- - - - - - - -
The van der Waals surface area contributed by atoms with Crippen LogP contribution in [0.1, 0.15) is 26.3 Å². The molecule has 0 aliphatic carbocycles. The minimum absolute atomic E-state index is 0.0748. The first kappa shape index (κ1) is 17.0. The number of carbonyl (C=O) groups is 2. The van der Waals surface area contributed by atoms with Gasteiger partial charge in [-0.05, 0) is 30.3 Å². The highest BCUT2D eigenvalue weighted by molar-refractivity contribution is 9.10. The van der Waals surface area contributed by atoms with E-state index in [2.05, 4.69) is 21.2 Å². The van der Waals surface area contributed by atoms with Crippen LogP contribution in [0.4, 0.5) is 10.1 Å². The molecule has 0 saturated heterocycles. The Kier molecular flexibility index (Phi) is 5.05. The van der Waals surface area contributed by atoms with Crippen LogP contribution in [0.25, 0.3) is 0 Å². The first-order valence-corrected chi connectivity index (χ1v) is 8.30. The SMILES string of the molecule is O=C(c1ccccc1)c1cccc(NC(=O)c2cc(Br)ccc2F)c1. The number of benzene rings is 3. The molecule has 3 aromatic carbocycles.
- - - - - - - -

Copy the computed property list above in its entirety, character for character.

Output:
The van der Waals surface area contributed by atoms with Crippen LogP contribution in [0.1, 0.15) is 26.3 Å². The molecule has 0 aliphatic carbocycles. The minimum absolute atomic E-state index is 0.0748. The first kappa shape index (κ1) is 17.0. The number of carbonyl (C=O) groups is 2. The van der Waals surface area contributed by atoms with Gasteiger partial charge in [-0.05, 0) is 30.3 Å². The highest BCUT2D eigenvalue weighted by molar-refractivity contribution is 9.10. The van der Waals surface area contributed by atoms with E-state index in [2.05, 4.69) is 21.2 Å². The van der Waals surface area contributed by atoms with Crippen LogP contribution in [0.4, 0.5) is 10.1 Å². The molecule has 0 saturated heterocycles. The Kier molecular flexibility index (Phi) is 5.05. The van der Waals surface area contributed by atoms with Crippen LogP contribution in [0.25, 0.3) is 0 Å². The first-order valence-corrected chi connectivity index (χ1v) is 8.30. The SMILES string of the molecule is O=C(c1ccccc1)c1cccc(NC(=O)c2cc(Br)ccc2F)c1. The number of benzene rings is 3. The molecule has 3 aromatic carbocycles.